With Boeing agreeing to a fixed price contract for this, and that price being less than the F-35, why not get a known good platform for those missions that don't require stealth? The US will be flying air soverignty missions as long as its in existence. Those missions don't have to be done with stealth aircraft, and benefit from having an aircraft that has a high sustained dash speed and long legs, two things that the F-15x has.
Boeing has not agreed to any fixed cost price, that is Tyler making that claim with no evidence to support it.
I see this as a logical decision, and, with the expected 20,000 hour airframe life expectancy, its going to be cost efficient over its lifetime.
20,000 hour airframe life is meaningless. The aircraft currently are funded for 250-300 hours per year of operational use. The USAF will not operate an F-15X for the next 66 years just because the airframe life allows it to fly that many hours, someone still have to pay for that flight time and the USAF has to find enough pilots to fly those hours…
People, stealth is not a panacea. It works great for top cover and the initial engagements. However, for everyday grunt work, it is more expensive to maintain.
Bk, while that is true for the F-22 it is not correct when it comes to the F-35. The cost to maintain the aircraft is approximately 10-15% more than the F-16, significantly less than the per hour cost to maintain the F-15C/D fleet or a new F-15X fleet.
Seems like the USAF is just looking for a few mules to haul massive loads of missiles/bombs that can sit behind a line of F-35's to counter any attempt to overwhelm the front line fighters with mass quantities.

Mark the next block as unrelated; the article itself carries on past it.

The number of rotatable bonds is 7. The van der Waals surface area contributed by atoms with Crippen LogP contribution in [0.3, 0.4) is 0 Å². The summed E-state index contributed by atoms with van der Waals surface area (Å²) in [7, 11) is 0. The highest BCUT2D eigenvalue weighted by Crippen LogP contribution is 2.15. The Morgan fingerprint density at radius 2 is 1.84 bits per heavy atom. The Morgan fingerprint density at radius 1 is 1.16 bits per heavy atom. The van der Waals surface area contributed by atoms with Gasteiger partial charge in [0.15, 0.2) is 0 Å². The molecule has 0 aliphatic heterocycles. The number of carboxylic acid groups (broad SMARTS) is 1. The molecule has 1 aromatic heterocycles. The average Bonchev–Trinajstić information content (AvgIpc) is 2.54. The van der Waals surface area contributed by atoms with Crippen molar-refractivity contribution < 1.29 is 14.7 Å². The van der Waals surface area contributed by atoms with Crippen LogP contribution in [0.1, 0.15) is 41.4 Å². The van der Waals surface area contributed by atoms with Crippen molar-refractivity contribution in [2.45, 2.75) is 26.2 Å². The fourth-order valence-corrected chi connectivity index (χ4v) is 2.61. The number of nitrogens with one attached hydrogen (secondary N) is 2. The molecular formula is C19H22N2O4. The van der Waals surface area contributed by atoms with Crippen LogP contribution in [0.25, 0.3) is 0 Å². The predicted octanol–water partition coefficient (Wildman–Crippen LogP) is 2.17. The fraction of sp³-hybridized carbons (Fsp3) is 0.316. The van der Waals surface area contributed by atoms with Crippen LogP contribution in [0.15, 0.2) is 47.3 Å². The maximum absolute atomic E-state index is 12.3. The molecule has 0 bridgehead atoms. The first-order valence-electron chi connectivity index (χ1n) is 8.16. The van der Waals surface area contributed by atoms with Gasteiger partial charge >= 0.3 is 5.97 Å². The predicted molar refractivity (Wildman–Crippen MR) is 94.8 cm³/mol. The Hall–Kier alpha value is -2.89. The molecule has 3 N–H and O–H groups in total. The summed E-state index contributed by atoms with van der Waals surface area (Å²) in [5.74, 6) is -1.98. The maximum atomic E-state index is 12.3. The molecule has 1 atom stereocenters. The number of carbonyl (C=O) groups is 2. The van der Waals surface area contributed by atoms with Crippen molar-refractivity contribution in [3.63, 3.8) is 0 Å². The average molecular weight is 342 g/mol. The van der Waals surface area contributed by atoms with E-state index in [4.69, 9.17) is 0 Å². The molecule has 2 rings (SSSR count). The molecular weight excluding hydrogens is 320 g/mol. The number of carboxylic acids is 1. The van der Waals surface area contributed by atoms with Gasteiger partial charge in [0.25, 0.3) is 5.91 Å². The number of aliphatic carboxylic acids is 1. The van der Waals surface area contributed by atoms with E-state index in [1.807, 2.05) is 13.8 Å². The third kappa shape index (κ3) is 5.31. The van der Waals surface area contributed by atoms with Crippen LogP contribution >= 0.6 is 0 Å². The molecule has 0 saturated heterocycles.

The arsenal idea has some merit but the USAF could do that with existing F-15C/D aircraft by re-winging them and extending the airframe life. That would easily allow for the fleet to live until the late 2030s when a UCAV could replace that arsenal role.
And if you think about it, the F15 bomb hauler could be more of a A-10 replacement than the F-35. You just need to put a pod on the belly that can spit out something larger than 20mm rounds.
Respectfully, that concept is absurd. Given the move to smaller munitions the CAS mission doesn’t really need more bomb haulers, it needs aircraft that can survive in any threat environment. The F-15X is not that aircraft and the per hour cost would be more than both the A-10 and F-35, while being less capable in that CAS role than both.
Let us put some sanity to this, EPAWSS has been cancelled and the USAF has investigated replacing the role of the F-15C/D fleet with an upgraded F-16 until enough F-35s come online. The future of the F-15 fleet was indicated by this news report earlier in the year.
https://www.c4isrnet.com/electronic-war ... e-upgrade/
Information about the planned retirement of the F-15C/D are among the few redacted portions of the IG report, showing the lengths that the Air Force is willing to go in order to conceal exactly when it may mothball the F-15C/D fleet or the internal guidance supporting such a decision.
“In February 2017, the DCS AF/A5/8 issued the [redacted] to retire the F-15C aircraft beginning in [redacted] and fully retire the aircraft by the end of [redacted]. However, [redacted],” reads one section of the report, using an acronym that refers to part of the Air Force headquarters staff.
“The [redacted] communicated the Air Force’s long-term strategic intention to build and sustain a capable, right-sized Air Force and directed program resource allocation. The DCS AF/A5/8 planned to use F-15C EPAWSS procurement funds to develop a higher priority Air Superiority program.”
In response to the IG’s findings, the Air Force has agreed to provide Congress with “specific plans and justifications” for phasing out the F-15C/D.
According to the report, the service was expected to finalize its decision on the F-15 retirement issue as part of FY19 planning choices — which took place late last year. The Air Force has still not publicly announced when the F-15 could begin leaving its inventory.
That does not read as the USAF looking to acquire new F-15 aircraft…